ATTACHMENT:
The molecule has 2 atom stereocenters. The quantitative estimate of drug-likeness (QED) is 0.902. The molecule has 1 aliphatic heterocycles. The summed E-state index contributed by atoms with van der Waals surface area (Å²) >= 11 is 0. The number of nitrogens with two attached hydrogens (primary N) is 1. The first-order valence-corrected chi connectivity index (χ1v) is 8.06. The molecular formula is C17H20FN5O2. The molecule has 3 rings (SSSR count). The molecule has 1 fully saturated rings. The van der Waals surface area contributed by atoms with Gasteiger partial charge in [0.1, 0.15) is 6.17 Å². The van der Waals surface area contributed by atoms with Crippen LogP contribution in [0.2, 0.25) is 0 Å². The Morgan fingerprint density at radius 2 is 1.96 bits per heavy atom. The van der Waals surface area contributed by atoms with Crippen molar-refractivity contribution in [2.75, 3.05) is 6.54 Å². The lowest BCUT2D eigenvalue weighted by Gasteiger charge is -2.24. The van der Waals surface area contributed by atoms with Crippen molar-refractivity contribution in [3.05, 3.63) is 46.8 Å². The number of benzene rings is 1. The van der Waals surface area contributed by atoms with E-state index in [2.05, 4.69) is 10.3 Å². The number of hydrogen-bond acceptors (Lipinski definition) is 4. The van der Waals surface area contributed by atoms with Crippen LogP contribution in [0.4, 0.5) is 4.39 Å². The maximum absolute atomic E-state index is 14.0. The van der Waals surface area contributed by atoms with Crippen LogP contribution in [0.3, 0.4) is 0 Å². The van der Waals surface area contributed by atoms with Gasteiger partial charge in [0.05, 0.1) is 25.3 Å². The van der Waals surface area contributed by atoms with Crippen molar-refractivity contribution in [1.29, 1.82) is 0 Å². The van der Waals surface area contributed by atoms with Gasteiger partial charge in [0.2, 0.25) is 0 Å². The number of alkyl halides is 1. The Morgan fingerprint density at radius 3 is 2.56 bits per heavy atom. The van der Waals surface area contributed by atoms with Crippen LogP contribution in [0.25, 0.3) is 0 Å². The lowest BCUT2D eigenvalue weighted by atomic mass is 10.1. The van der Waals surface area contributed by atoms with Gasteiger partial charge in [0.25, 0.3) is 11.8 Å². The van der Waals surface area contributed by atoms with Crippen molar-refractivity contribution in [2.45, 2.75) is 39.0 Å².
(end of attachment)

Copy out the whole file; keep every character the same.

The molecule has 2 atom stereocenters. The quantitative estimate of drug-likeness (QED) is 0.902. The molecule has 1 aliphatic heterocycles. The summed E-state index contributed by atoms with van der Waals surface area (Å²) >= 11 is 0. The number of nitrogens with two attached hydrogens (primary N) is 1. The first-order valence-corrected chi connectivity index (χ1v) is 8.06. The molecular formula is C17H20FN5O2. The molecule has 3 rings (SSSR count). The molecule has 1 fully saturated rings. The van der Waals surface area contributed by atoms with Gasteiger partial charge in [0.1, 0.15) is 6.17 Å². The van der Waals surface area contributed by atoms with Crippen LogP contribution in [0.2, 0.25) is 0 Å². The Morgan fingerprint density at radius 2 is 1.96 bits per heavy atom. The van der Waals surface area contributed by atoms with Crippen molar-refractivity contribution in [2.75, 3.05) is 6.54 Å². The lowest BCUT2D eigenvalue weighted by Gasteiger charge is -2.24. The van der Waals surface area contributed by atoms with Crippen molar-refractivity contribution in [3.05, 3.63) is 46.8 Å². The number of benzene rings is 1. The van der Waals surface area contributed by atoms with E-state index in [2.05, 4.69) is 10.3 Å². The number of hydrogen-bond acceptors (Lipinski definition) is 4. The van der Waals surface area contributed by atoms with Crippen LogP contribution in [0.4, 0.5) is 4.39 Å². The maximum absolute atomic E-state index is 14.0. The van der Waals surface area contributed by atoms with Crippen LogP contribution in [0.3, 0.4) is 0 Å². The van der Waals surface area contributed by atoms with Gasteiger partial charge in [0.05, 0.1) is 25.3 Å². The van der Waals surface area contributed by atoms with Crippen molar-refractivity contribution in [1.29, 1.82) is 0 Å². The van der Waals surface area contributed by atoms with Gasteiger partial charge in [0.2, 0.25) is 0 Å². The number of alkyl halides is 1. The Morgan fingerprint density at radius 3 is 2.56 bits per heavy atom. The van der Waals surface area contributed by atoms with Crippen LogP contribution in [0.25, 0.3) is 0 Å². The lowest BCUT2D eigenvalue weighted by atomic mass is 10.1. The van der Waals surface area contributed by atoms with Gasteiger partial charge in [0.25, 0.3) is 11.8 Å². The van der Waals surface area contributed by atoms with Crippen molar-refractivity contribution in [2.45, 2.75) is 39.0 Å².